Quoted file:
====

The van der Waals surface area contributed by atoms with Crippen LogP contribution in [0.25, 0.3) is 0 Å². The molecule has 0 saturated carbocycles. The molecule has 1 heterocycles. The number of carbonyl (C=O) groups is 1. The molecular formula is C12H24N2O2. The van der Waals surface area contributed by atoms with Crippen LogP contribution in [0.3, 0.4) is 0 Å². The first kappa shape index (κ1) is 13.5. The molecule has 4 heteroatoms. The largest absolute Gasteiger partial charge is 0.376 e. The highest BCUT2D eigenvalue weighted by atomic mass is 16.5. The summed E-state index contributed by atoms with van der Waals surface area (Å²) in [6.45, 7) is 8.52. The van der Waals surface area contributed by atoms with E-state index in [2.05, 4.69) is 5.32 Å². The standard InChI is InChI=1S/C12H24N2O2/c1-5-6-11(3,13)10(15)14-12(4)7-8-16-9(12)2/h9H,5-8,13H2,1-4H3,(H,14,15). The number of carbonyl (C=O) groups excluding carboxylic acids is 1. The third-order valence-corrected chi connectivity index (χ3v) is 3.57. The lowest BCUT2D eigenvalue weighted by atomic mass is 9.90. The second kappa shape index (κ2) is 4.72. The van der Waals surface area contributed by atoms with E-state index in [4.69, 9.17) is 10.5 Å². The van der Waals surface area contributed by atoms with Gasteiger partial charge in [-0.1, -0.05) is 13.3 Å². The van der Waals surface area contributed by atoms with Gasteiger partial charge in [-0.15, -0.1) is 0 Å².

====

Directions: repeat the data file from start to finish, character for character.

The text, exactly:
The van der Waals surface area contributed by atoms with Crippen LogP contribution in [0.25, 0.3) is 0 Å². The molecule has 0 saturated carbocycles. The molecule has 1 heterocycles. The number of carbonyl (C=O) groups is 1. The molecular formula is C12H24N2O2. The van der Waals surface area contributed by atoms with Crippen LogP contribution in [0.3, 0.4) is 0 Å². The first kappa shape index (κ1) is 13.5. The molecule has 4 heteroatoms. The largest absolute Gasteiger partial charge is 0.376 e. The highest BCUT2D eigenvalue weighted by atomic mass is 16.5. The summed E-state index contributed by atoms with van der Waals surface area (Å²) in [6.45, 7) is 8.52. The van der Waals surface area contributed by atoms with E-state index in [2.05, 4.69) is 5.32 Å². The standard InChI is InChI=1S/C12H24N2O2/c1-5-6-11(3,13)10(15)14-12(4)7-8-16-9(12)2/h9H,5-8,13H2,1-4H3,(H,14,15). The number of carbonyl (C=O) groups excluding carboxylic acids is 1. The third-order valence-corrected chi connectivity index (χ3v) is 3.57. The lowest BCUT2D eigenvalue weighted by atomic mass is 9.90. The second kappa shape index (κ2) is 4.72. The van der Waals surface area contributed by atoms with E-state index in [4.69, 9.17) is 10.5 Å². The van der Waals surface area contributed by atoms with Gasteiger partial charge in [-0.1, -0.05) is 13.3 Å². The van der Waals surface area contributed by atoms with Gasteiger partial charge in [-0.15, -0.1) is 0 Å².